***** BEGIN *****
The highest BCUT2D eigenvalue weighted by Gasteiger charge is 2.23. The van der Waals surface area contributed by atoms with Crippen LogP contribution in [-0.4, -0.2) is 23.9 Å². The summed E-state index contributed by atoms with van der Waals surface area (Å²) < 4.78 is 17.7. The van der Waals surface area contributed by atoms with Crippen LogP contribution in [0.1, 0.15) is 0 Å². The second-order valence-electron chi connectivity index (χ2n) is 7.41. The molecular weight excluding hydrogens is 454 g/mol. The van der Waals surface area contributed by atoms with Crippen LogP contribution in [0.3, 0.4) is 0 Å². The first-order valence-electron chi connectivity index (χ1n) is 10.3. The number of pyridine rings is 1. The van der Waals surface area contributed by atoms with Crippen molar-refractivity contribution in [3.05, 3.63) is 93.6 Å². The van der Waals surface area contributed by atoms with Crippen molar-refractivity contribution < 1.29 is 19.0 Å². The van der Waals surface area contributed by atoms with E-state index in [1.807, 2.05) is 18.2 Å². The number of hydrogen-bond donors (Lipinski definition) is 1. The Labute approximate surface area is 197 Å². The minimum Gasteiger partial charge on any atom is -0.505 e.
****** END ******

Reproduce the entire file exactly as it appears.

The highest BCUT2D eigenvalue weighted by Gasteiger charge is 2.23. The van der Waals surface area contributed by atoms with Crippen LogP contribution in [-0.4, -0.2) is 23.9 Å². The summed E-state index contributed by atoms with van der Waals surface area (Å²) < 4.78 is 17.7. The van der Waals surface area contributed by atoms with Crippen LogP contribution in [0.1, 0.15) is 0 Å². The second-order valence-electron chi connectivity index (χ2n) is 7.41. The molecular weight excluding hydrogens is 454 g/mol. The van der Waals surface area contributed by atoms with Crippen LogP contribution in [0.3, 0.4) is 0 Å². The first-order valence-electron chi connectivity index (χ1n) is 10.3. The number of pyridine rings is 1. The van der Waals surface area contributed by atoms with Crippen molar-refractivity contribution in [3.05, 3.63) is 93.6 Å². The van der Waals surface area contributed by atoms with Crippen molar-refractivity contribution < 1.29 is 19.0 Å². The van der Waals surface area contributed by atoms with E-state index in [1.807, 2.05) is 18.2 Å². The number of hydrogen-bond donors (Lipinski definition) is 1. The Labute approximate surface area is 197 Å². The minimum Gasteiger partial charge on any atom is -0.505 e.